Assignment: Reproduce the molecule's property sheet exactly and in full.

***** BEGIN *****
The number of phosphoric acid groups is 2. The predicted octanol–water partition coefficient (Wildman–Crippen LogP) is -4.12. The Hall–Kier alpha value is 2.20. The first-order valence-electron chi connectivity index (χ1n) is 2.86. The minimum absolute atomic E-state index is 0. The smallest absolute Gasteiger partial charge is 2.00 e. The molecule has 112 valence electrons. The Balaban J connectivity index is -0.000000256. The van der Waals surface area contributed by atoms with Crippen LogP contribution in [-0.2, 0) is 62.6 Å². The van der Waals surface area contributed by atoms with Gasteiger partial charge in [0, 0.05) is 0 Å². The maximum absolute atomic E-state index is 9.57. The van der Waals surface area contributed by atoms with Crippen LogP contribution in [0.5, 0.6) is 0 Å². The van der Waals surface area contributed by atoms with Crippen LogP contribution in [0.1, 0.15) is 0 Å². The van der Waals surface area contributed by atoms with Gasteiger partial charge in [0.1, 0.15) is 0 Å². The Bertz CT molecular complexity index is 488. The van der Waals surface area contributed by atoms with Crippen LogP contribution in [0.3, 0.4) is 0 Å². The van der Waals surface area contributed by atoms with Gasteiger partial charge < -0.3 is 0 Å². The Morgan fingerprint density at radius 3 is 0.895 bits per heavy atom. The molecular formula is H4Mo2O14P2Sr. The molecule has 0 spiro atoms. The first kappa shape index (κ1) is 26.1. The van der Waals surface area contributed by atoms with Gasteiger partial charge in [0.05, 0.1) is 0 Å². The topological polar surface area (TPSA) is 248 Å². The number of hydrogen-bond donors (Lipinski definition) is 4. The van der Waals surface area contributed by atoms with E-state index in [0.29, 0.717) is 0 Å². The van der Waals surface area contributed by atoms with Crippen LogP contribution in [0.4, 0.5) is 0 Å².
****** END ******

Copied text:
The number of phosphoric acid groups is 2. The predicted octanol–water partition coefficient (Wildman–Crippen LogP) is -4.12. The Hall–Kier alpha value is 2.20. The first-order valence-electron chi connectivity index (χ1n) is 2.86. The minimum absolute atomic E-state index is 0. The smallest absolute Gasteiger partial charge is 2.00 e. The molecule has 112 valence electrons. The Balaban J connectivity index is -0.000000256. The van der Waals surface area contributed by atoms with Crippen LogP contribution in [-0.2, 0) is 62.6 Å². The van der Waals surface area contributed by atoms with Gasteiger partial charge in [0, 0.05) is 0 Å². The maximum absolute atomic E-state index is 9.57. The van der Waals surface area contributed by atoms with Crippen LogP contribution in [0.5, 0.6) is 0 Å². The van der Waals surface area contributed by atoms with Crippen LogP contribution in [0.1, 0.15) is 0 Å². The van der Waals surface area contributed by atoms with Gasteiger partial charge in [0.1, 0.15) is 0 Å². The Bertz CT molecular complexity index is 488. The van der Waals surface area contributed by atoms with Crippen LogP contribution in [0.3, 0.4) is 0 Å². The van der Waals surface area contributed by atoms with Gasteiger partial charge < -0.3 is 0 Å². The Morgan fingerprint density at radius 3 is 0.895 bits per heavy atom. The molecular formula is H4Mo2O14P2Sr. The molecule has 0 spiro atoms. The first kappa shape index (κ1) is 26.1. The van der Waals surface area contributed by atoms with Gasteiger partial charge in [0.05, 0.1) is 0 Å². The topological polar surface area (TPSA) is 248 Å². The number of hydrogen-bond donors (Lipinski definition) is 4. The van der Waals surface area contributed by atoms with E-state index in [0.29, 0.717) is 0 Å². The van der Waals surface area contributed by atoms with Crippen LogP contribution in [0.4, 0.5) is 0 Å².